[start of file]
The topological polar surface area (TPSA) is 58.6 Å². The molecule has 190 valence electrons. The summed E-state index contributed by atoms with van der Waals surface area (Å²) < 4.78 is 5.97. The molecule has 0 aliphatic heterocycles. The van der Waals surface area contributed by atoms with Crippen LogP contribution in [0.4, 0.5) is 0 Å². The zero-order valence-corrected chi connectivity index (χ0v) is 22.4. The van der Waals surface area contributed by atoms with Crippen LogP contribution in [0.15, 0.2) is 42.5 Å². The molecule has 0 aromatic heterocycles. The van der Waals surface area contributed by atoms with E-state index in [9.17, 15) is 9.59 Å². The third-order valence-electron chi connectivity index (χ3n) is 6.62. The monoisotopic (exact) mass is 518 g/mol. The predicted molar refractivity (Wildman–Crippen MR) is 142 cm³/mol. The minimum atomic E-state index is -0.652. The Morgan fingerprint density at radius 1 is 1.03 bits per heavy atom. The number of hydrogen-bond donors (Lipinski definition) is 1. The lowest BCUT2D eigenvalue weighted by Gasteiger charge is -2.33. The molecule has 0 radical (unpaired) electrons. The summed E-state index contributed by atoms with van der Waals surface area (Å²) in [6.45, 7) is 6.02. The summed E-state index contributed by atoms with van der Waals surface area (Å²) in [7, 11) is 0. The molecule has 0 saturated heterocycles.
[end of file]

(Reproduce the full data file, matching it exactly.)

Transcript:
The topological polar surface area (TPSA) is 58.6 Å². The molecule has 190 valence electrons. The summed E-state index contributed by atoms with van der Waals surface area (Å²) < 4.78 is 5.97. The molecule has 0 aliphatic heterocycles. The van der Waals surface area contributed by atoms with Crippen LogP contribution in [0.4, 0.5) is 0 Å². The zero-order valence-corrected chi connectivity index (χ0v) is 22.4. The van der Waals surface area contributed by atoms with Crippen LogP contribution in [0.15, 0.2) is 42.5 Å². The molecule has 0 aromatic heterocycles. The van der Waals surface area contributed by atoms with E-state index in [9.17, 15) is 9.59 Å². The third-order valence-electron chi connectivity index (χ3n) is 6.62. The monoisotopic (exact) mass is 518 g/mol. The predicted molar refractivity (Wildman–Crippen MR) is 142 cm³/mol. The minimum atomic E-state index is -0.652. The Morgan fingerprint density at radius 1 is 1.03 bits per heavy atom. The number of hydrogen-bond donors (Lipinski definition) is 1. The lowest BCUT2D eigenvalue weighted by Gasteiger charge is -2.33. The molecule has 0 radical (unpaired) electrons. The summed E-state index contributed by atoms with van der Waals surface area (Å²) in [6.45, 7) is 6.02. The summed E-state index contributed by atoms with van der Waals surface area (Å²) in [7, 11) is 0. The molecule has 0 saturated heterocycles.